Nix (moon)

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Pluto system 2005 discovery images.jpg
Discovery images of Nix (and Hydra)
Discovered by Hubble Space Telescope
Pluto Companion Search Team
Discovery date June 2005
Pronunciation /ˈnɪks/
Named after
(134340) Pluto II[1]
Adjectives Nictian
Orbital characteristics[2]
48694±3 km
Eccentricity 0.002036±0.000050
24.85463±0.00003 d
Inclination 0.133°±0.008° 
Satellite of Pluto
Physical characteristics
Mean radius
18 × 8 ± ? miles[3]
Mass ?
Mean density
Albedo 0.04–0.35 (assumed)[5]
Temperature 33–55 K
23.38–23.7 (measured)[5]

Nix is a natural satellite of Pluto. It was discovered along with Hydra in June 2005, and is to be imaged along with Pluto and Charon by the New Horizons mission in July 2015.[6] Of the four small Plutonian moons, New Horizons is expected to get the best pictures of Nix.


The formal name "Nix", from the Greek goddess of darkness and night and mother of Charon, was announced on June 21, 2006 on IAU Circular 8723,[7] where the designation Pluto II is also given. Together with Hydra (Pluto's third moon) the initials are those of the unmanned New Horizons spaceprobe. The initial proposal was to use the classical spelling Nyx, but to avoid confusion with the asteroid 3908 Nyx the spelling was changed to Nix. The USGS Gazetteer of Planetary Nomenclature states that Nix is the "Egyptian spelling",[8] while Jürgen Blunck explains it as the "Spanish translation" of the Greek name.[9]

Labeled image of Nix released upon IAU name approval


Nix was found by the Hubble Space Telescope Pluto Companion Search Team, composed of Hal A. Weaver, S. Alan Stern, Max J. Mutchler, Andrew J. Steffl, Marc W. Buie, William J. Merline, John R. Spencer, Eliot F. Young, and Leslie A. Young. The discovery images were taken on May 15, 2005, and May 18, 2005; Nix and Hydra were independently discovered by Max J. Mutchler on June 15, 2005, and Andrew J. Steffl on August 15, 2005. The discoveries were announced on October 31, 2005, after confirmation by precoveries from 2002. They were provisionally designated S/2005 P 1 (Hydra) and S/2005 P 2 (Nix).[10][7]

Physical characteristics[edit]

Nix has been measured to be 56.3 × 25.7 km in diameter, indicating a very elongated shape, and a very high geometric albedo.[11] In the discovery image, Nix is 6,300 times fainter than Pluto.[12]

Early research appeared to show that Nix was reddish like Pluto and unlike the other moons,[13] but more recent reports have been that it is grey like the remaining satellites.[5]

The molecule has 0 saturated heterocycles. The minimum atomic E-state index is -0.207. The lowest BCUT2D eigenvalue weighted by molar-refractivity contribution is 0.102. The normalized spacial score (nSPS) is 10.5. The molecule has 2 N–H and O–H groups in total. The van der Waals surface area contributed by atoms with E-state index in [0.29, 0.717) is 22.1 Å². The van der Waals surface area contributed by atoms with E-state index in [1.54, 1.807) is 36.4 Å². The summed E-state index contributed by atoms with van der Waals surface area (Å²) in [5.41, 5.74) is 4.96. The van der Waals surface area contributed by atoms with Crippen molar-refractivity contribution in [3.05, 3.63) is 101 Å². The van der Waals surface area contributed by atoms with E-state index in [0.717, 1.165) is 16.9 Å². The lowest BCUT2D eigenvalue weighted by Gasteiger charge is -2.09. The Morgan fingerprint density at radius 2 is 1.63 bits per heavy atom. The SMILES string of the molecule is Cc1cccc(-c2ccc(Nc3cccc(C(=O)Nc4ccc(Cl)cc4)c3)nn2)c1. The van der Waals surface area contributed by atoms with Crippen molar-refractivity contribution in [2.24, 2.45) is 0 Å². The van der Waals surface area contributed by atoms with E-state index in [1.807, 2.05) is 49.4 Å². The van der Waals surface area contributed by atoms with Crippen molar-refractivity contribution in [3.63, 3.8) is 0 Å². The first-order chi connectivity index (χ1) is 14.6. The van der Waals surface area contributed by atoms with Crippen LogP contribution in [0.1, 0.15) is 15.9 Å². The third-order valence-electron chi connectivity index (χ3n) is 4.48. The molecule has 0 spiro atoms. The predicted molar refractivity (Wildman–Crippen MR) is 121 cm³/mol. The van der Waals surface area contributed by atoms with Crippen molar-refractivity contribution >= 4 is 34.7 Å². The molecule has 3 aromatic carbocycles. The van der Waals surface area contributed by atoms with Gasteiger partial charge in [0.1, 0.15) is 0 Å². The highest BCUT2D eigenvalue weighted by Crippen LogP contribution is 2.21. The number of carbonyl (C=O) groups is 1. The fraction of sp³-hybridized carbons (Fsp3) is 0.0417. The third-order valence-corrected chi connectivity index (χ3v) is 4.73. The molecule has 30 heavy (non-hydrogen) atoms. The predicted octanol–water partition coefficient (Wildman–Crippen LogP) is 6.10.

Nix compared to the other moons of Pluto. (artist's concept)


Nix follows a circular orbit in the same plane as Charon. It is in a 3:2 orbital resonance with Hydra, and a 9:11 resonance with Styx (the ratios represent numbers of orbits completed per unit time; the period ratios are the inverses).[14][2] As a result of this "Laplace-like" 3-body resonance, it has conjunctions with Styx and Hydra in a 2:3 ratio.

Its orbital period of 24.9 days is also close to a 1:4 orbital resonance with Charon, but the timing discrepancy is 2.8%; there is no active resonance.[13][2] A hypothesis explaining such a near-resonance is that it originated before the outward migration of Charon following the formation of all five known moons, and is maintained by the periodic local fluctuation of 9% in the Pluto–Charon gravitational field strength.

As it orbits, it flips up and down on its axis, with the north pole becoming the south pole and vice versa, periodically.[15]

Nix tumbles unpredictably, based on computer modeling.[16]


  1. ^ Jennifer Blue (2009-11-09). "Gazetteer of Planetary Nomenclature". IAU Working Group for Planetary System Nomenclature (WGPSN). Retrieved 2010-08-30. 
  2. ^ a b c Showalter, M. R.; Hamilton, D. P. (3 June 2015). "Resonant interactions and chaotic rotation of Pluto’s small moons". Nature 522 (7554): 45–49. doi:10.1038/nature14469. 
  3. ^ NASA's Hubble finds Pluto's moons tumbling in absolute chaos
  4. ^
  5. ^ a b c Stern, S. A.; Mutchler, M. J.; Weaver, H. A.; Steffl, A. J. (2006). "The Positions, Colors, and Photometric Variability of Pluto's Small Satellites from HST Observations 2005–2006". Astronomical Journal 132 (3): submitted. arXiv:astro-ph/0607507. Bibcode:2006AJ....132.1405S. doi:10.1086/506347.  (Final preprint)
  6. ^ Cain, Fraser (2008). "Pluto’s Moon Nix". 
  7. ^ a b IAU Circular No. 8723 naming the moons
  8. ^ "Planet and Satellite Names and Discoverers". Gazetteer of Planetary Nomenclature. USGS Astrogeology. July 21, 2006. Retrieved 2006-08-15. 
  9. ^ Blunck, Jürgen, Solar System Moons: Discovery and Mythology (2009), p. 129.
  10. ^ IAU Circular No. 8625 describing the discovery
  11. ^ Satellite diameters from [1]
  12. ^ Brightness Difference on 2005-05-15: (5th root of 100) ^ (Nix APmag 23.38 – Pluto APmag 13.87) = 6,368x
  13. ^ a b Buie, Marc W.; Grundy, William M.; Young, Eliot F.; Young, Leslie A.; Stern, S. Alan (2006). "Orbits and Photometry of Pluto's Satellites: Charon, S/2005 P1, and S/2005 P2". The Astronomical Journal 132 (1): 290. arXiv:astro-ph/0512491. Bibcode:2006AJ....132..290B. doi:10.1086/504422.  edit. a, i, e per JPL (site updated 2008 Aug 25)
  14. ^ Witze, Alexandra (2015). "Pluto’s moons move in synchrony". Nature. doi:10.1038/nature.2015.17681. 
  15. ^ Boyle, Alan. "Pluto's Moons Raise New Puzzles for NASA's New Horizons Mission". NBC NBC News. Retrieved 3 June 2015. 
  16. ^ Chang, Kenneth (3 June 2015). "Astronomers Describe the Chaotic Dance of Pluto’s Moons". New York Times. Retrieved 4 June 2015. 

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